WAN: How have you managed to overcome all obstacles during your professional life? 

Mahjoub Mohamed Salih: I think that journalism is both a risky and inspiring profession. Just look at the number of journalists injured, kidnapped or killed in conflict areas and those harmed, tortured or even assassinated under dictatorships. Yet many people are joining this profession every day. It must be highly inspiring, otherwise no body will join it to face all these risks. This partly answers the question. Moreover I think that in third world countries one expects to face many obstacles in all professions because of poverty, lack of infrastructure and undemocratic practices. So you have to face this ability and device ways and means to deal with it. Gradually one acquires the reality to live with, and the mechanism to surpass the obstacles. Fortunately obstacles do not come all at the same time – at least you have breathing space between one obstacle and the other – that makes life bearable!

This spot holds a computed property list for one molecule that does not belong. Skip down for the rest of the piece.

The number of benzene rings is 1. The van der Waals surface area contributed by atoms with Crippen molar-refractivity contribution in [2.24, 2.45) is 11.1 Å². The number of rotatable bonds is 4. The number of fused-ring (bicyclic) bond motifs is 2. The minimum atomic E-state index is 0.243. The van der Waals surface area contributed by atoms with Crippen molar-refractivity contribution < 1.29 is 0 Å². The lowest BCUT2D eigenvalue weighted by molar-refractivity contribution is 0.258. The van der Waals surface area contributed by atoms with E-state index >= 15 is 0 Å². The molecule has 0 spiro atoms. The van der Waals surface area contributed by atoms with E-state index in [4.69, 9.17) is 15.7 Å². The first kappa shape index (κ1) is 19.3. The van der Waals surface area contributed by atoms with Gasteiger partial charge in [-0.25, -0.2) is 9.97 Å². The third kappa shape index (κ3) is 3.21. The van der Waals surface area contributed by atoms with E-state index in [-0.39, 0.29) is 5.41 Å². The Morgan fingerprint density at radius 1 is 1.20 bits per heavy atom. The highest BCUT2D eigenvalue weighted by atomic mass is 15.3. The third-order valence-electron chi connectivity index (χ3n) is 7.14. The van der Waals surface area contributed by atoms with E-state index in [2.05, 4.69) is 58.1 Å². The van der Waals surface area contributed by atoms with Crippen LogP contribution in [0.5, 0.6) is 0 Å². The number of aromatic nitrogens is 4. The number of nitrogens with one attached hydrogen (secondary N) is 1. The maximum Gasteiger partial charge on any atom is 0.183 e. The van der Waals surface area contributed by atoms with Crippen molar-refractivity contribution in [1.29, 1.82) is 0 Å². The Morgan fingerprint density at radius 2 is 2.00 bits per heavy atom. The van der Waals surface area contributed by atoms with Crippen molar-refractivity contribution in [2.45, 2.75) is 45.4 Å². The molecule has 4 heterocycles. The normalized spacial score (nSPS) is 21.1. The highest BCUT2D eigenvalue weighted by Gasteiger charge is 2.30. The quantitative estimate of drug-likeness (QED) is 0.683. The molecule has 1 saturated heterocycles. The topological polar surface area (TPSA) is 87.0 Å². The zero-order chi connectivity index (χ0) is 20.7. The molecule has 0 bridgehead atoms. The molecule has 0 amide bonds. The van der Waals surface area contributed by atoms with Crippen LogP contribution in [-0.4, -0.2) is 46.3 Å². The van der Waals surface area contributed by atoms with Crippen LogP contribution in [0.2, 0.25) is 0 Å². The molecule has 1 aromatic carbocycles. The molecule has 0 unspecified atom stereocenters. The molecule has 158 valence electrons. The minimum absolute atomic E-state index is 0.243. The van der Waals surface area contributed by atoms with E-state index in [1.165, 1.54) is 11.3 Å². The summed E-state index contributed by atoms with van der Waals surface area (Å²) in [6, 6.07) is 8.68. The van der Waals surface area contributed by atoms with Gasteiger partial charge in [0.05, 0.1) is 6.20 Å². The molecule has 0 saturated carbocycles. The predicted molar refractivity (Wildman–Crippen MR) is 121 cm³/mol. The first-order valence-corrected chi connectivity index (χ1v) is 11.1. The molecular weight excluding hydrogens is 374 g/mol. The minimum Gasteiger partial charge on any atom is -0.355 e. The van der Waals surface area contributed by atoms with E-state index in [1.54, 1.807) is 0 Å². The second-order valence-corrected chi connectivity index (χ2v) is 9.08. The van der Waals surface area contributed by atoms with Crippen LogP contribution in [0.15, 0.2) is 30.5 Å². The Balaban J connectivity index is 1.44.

WAN: What do you see as the biggest challenge to running a newspaper in Sudan today? 

Mahjoub Mohamed Salih: The Sudanese press is quite an old institution. It is over a century old – it celebrated its hundredth anniversary in 2003. Judging by its age it should have been an established institution. Unfortunately this is not the case. Because of political instability and successive military regimes its capacity has been eroded. It needs capacity building, all round manpower, printing facilities, circulation management and so forth. But we need to prioritise any reform programme. At the moment I think we need to concentrate on journalist training and printing facilities.